Photo: Dhaka Tribune

Oh DU, my DU

The University of Dhaka is in focus once again for two reasons: One, there is a possibility that the elections for Dhaka University Central Students Union might take place soon, for which a date has been announced; and two, a claim by the VC of the university that the Tk10 “cha, shingara, chop, and samosa” are still available at DU’s Teacher-Student Centre. He claimed if the international community knew about it, the Tk10 price could create a world record.
Although the cha, shingara, chop, and samosa are not at all related to the quality of education of the university, the VC has boasted about it. There are many other aspects of the university to boast about, but the VC has chosen the Tk10 cha, shingara, chop, and samosa.
I don’t know the background against which he had made this comment, but I felt in the time of active social media, he should have been more careful about his statements regarding university affairs. Naturally, he’s now being ridiculed.
Now, it is true that unlike the privately-owned universities, DU has been catering to the educational needs of students belonging to the middle and lower-middle classes. This university has also been serving the nation for a long time. The admission tests of DU are the toughest in the country.
Why has Dhaka University been admired by the masses since its inception? First, the quality of education at the university was of global standard. Secondly, the students of this institution have played the most important roles in the history of Bangladesh. They have always taken the lead, be it during the language movement of 52, mass upsurge of 69, Liberation War of 71, and anti-autocracy movement in 90.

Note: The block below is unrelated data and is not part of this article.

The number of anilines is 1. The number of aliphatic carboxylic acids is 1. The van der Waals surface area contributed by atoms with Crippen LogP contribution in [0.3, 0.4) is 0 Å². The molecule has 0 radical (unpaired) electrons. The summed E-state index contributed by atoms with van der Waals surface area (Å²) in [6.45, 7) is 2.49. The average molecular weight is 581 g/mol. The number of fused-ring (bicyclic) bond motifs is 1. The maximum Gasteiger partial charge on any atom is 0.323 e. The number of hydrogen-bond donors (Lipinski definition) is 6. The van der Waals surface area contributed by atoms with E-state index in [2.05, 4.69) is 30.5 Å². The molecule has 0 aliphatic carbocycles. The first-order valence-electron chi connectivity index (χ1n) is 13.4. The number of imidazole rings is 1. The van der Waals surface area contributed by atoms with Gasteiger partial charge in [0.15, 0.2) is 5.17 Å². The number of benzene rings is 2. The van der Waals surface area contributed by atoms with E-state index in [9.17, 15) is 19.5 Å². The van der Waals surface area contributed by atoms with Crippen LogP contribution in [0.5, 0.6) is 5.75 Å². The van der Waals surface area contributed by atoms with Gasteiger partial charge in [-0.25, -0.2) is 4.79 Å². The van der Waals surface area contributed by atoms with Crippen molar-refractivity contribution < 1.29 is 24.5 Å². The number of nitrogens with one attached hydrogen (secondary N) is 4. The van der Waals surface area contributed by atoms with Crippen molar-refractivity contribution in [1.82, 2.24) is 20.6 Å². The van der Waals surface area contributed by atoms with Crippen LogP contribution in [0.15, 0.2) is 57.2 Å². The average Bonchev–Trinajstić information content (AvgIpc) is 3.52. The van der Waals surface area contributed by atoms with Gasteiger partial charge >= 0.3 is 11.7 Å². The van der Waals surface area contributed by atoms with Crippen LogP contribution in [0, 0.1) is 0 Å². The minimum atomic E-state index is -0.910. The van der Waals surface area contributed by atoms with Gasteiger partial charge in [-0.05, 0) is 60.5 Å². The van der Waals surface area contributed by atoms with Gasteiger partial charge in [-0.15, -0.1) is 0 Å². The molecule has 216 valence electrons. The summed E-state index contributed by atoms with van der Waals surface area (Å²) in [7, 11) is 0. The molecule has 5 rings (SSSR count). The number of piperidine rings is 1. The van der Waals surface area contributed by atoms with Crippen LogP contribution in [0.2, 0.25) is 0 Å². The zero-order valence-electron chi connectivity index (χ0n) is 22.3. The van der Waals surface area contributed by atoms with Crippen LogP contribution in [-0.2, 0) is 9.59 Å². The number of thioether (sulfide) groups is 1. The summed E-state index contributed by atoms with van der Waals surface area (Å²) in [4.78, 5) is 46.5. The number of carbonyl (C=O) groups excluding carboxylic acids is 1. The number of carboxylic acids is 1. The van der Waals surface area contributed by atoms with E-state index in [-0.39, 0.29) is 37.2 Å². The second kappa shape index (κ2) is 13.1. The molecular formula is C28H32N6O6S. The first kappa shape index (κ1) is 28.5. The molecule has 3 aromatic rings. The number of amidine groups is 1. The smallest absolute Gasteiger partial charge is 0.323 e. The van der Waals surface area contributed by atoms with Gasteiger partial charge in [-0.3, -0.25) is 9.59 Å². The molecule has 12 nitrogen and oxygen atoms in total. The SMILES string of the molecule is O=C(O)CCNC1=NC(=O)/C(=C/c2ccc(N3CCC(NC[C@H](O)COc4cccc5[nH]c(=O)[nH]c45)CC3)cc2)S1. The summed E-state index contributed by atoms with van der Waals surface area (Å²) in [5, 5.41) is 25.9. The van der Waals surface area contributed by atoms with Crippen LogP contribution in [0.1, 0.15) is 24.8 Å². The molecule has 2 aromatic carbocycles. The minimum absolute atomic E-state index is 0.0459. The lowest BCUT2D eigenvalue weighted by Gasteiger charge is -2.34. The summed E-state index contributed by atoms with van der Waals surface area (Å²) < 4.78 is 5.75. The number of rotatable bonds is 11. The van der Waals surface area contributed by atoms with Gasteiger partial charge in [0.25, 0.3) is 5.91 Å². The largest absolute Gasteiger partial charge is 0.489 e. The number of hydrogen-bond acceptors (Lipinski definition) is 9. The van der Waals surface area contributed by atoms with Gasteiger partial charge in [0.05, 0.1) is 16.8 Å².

One cannot ignore talking about the glorious past of DU when one thinks about it. It’s very interesting to notice that we have always talked about the past whenever any discussion comes up. On the other hand, we don’t find anyone talking about the current state of affairs as well as the future of the university.
No one tells us how the university is coping with the demands of the 21st century. In the current global scenario, how should DU prepare its students in terms of nation-building? How many graduates from this institution are able to enter the corporate world successfully?
How many teachers of this university attain an international standard when it comes to doing research? Is doing just a PhD the ultimate goal of DU teachers? Once upon a time, they played crucial roles in social reforms. A good many great writers were also produced from among them.
How many of its students can say that they are proud of the education that they received from DU? As a student of this university, I’m certainly proud of my university’s glorious contributions whenever the nation was in distress.
However, with my hand on my heart, I cannot say that I was satisfied with the education I received from my university.
I expected more; I had many dreams when I entered DU. Unfortunately, the institution couldn’t prepare me for professionally competing in the international arena.
Why? Much before we started our education, our teachers had gotten involved in colourful party politics of the country. When the private universities started their journey, our teachers became part-timers in those universities. People say, it was then that the quality of education started to slide in DU.
When we were students, serving as an educator was extremely prestigious among the people. The masses used to hold the teachers of DU in high regard. But not anymore.
The students’ political trajectory has also changed since 75. After the demise of Bangabandhu, we have witnessed student leaders serving their respective political parties rather than looking after the interest of the common students, something that has been quite rare in independent Bangladesh. For student leaders, it has always been the objective to establish supremacy of party politics in the campus.
Newer revolutions in the academic world are being driven by students across the globe. The student leaders of top ranked universities are in the process of continuous research on how to improve the educational ability of their respective universities.
When the new central union leaders come, they might as well think of advancement of DU’s educational atmosphere. No matter how glorious the past is, no matter how influential the student leaders are, they won’t be remembered positively if they do not play their roles positively.
First published in Dhaka Tribune.

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